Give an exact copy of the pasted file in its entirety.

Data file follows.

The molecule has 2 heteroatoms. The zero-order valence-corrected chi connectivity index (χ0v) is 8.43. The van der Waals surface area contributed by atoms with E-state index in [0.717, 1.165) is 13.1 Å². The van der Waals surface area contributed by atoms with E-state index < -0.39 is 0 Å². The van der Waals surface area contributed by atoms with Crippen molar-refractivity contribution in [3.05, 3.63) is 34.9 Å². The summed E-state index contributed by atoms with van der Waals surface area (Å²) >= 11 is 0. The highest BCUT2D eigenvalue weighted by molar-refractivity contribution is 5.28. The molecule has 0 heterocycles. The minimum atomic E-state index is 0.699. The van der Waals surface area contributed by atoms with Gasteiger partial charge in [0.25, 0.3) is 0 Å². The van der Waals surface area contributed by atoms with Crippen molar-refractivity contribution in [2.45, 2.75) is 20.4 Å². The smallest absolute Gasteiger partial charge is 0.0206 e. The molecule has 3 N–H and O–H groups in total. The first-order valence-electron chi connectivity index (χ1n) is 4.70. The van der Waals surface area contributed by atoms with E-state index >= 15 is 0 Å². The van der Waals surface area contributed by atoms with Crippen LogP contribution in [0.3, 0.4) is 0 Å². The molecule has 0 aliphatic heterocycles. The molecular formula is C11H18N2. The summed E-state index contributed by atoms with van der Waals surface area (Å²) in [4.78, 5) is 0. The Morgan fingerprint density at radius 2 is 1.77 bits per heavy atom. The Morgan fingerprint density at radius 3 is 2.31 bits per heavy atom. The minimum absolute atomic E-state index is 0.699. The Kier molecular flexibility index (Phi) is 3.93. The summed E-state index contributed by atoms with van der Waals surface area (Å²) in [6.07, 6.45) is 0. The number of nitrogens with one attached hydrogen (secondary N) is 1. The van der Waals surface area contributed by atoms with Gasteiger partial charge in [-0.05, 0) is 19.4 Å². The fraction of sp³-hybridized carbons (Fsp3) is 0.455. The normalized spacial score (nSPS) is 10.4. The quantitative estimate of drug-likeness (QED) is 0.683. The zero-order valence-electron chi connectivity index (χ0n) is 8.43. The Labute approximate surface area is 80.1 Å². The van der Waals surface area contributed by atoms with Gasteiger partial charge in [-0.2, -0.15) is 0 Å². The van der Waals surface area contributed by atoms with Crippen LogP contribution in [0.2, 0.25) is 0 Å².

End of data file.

The molecule has 2 heteroatoms. The zero-order valence-corrected chi connectivity index (χ0v) is 8.43. The van der Waals surface area contributed by atoms with E-state index in [0.717, 1.165) is 13.1 Å². The van der Waals surface area contributed by atoms with E-state index < -0.39 is 0 Å². The van der Waals surface area contributed by atoms with Crippen molar-refractivity contribution in [3.05, 3.63) is 34.9 Å². The summed E-state index contributed by atoms with van der Waals surface area (Å²) >= 11 is 0. The highest BCUT2D eigenvalue weighted by molar-refractivity contribution is 5.28. The molecule has 0 heterocycles. The minimum atomic E-state index is 0.699. The van der Waals surface area contributed by atoms with Gasteiger partial charge in [0.25, 0.3) is 0 Å². The van der Waals surface area contributed by atoms with Crippen molar-refractivity contribution in [2.45, 2.75) is 20.4 Å². The smallest absolute Gasteiger partial charge is 0.0206 e. The molecule has 3 N–H and O–H groups in total. The first-order valence-electron chi connectivity index (χ1n) is 4.70. The van der Waals surface area contributed by atoms with E-state index >= 15 is 0 Å². The van der Waals surface area contributed by atoms with Crippen LogP contribution in [0.3, 0.4) is 0 Å². The molecule has 0 aliphatic heterocycles. The molecular formula is C11H18N2. The summed E-state index contributed by atoms with van der Waals surface area (Å²) in [4.78, 5) is 0. The Morgan fingerprint density at radius 2 is 1.77 bits per heavy atom. The Morgan fingerprint density at radius 3 is 2.31 bits per heavy atom. The minimum absolute atomic E-state index is 0.699. The Kier molecular flexibility index (Phi) is 3.93. The summed E-state index contributed by atoms with van der Waals surface area (Å²) in [6.07, 6.45) is 0. The number of nitrogens with one attached hydrogen (secondary N) is 1. The van der Waals surface area contributed by atoms with Gasteiger partial charge in [-0.05, 0) is 19.4 Å². The fraction of sp³-hybridized carbons (Fsp3) is 0.455. The normalized spacial score (nSPS) is 10.4. The quantitative estimate of drug-likeness (QED) is 0.683. The zero-order valence-electron chi connectivity index (χ0n) is 8.43. The Labute approximate surface area is 80.1 Å². The van der Waals surface area contributed by atoms with Gasteiger partial charge in [-0.2, -0.15) is 0 Å². The van der Waals surface area contributed by atoms with Crippen LogP contribution in [0.2, 0.25) is 0 Å².